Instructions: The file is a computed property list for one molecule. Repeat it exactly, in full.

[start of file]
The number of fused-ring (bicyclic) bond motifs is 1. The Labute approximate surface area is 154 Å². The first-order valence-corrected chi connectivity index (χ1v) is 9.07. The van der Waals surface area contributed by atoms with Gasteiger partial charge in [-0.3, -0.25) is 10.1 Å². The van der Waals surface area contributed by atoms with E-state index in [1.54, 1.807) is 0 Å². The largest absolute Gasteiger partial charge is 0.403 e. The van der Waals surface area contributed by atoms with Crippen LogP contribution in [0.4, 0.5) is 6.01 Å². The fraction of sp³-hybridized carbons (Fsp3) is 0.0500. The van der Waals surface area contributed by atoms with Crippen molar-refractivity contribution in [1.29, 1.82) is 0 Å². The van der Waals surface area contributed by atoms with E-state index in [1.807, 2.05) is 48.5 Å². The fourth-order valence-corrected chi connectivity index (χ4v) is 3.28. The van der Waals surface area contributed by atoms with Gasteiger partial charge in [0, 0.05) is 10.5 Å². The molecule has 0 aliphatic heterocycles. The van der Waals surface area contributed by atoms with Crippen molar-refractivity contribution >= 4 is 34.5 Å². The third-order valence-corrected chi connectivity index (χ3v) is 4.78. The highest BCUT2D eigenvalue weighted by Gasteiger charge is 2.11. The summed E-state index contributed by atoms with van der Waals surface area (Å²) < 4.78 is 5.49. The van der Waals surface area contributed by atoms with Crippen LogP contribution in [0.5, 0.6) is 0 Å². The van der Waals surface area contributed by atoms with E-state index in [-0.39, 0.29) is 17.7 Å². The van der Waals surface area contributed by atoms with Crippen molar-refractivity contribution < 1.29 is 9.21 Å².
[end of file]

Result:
The number of fused-ring (bicyclic) bond motifs is 1. The Labute approximate surface area is 154 Å². The first-order valence-corrected chi connectivity index (χ1v) is 9.07. The van der Waals surface area contributed by atoms with Gasteiger partial charge in [-0.3, -0.25) is 10.1 Å². The van der Waals surface area contributed by atoms with E-state index in [1.54, 1.807) is 0 Å². The largest absolute Gasteiger partial charge is 0.403 e. The van der Waals surface area contributed by atoms with Crippen LogP contribution in [0.4, 0.5) is 6.01 Å². The fraction of sp³-hybridized carbons (Fsp3) is 0.0500. The van der Waals surface area contributed by atoms with Crippen molar-refractivity contribution in [1.29, 1.82) is 0 Å². The van der Waals surface area contributed by atoms with E-state index in [1.807, 2.05) is 48.5 Å². The fourth-order valence-corrected chi connectivity index (χ4v) is 3.28. The van der Waals surface area contributed by atoms with Gasteiger partial charge in [0, 0.05) is 10.5 Å². The molecule has 0 aliphatic heterocycles. The van der Waals surface area contributed by atoms with Crippen molar-refractivity contribution >= 4 is 34.5 Å². The third-order valence-corrected chi connectivity index (χ3v) is 4.78. The highest BCUT2D eigenvalue weighted by Gasteiger charge is 2.11. The summed E-state index contributed by atoms with van der Waals surface area (Å²) < 4.78 is 5.49. The van der Waals surface area contributed by atoms with Crippen LogP contribution in [0.5, 0.6) is 0 Å². The van der Waals surface area contributed by atoms with E-state index in [-0.39, 0.29) is 17.7 Å². The van der Waals surface area contributed by atoms with Crippen molar-refractivity contribution < 1.29 is 9.21 Å².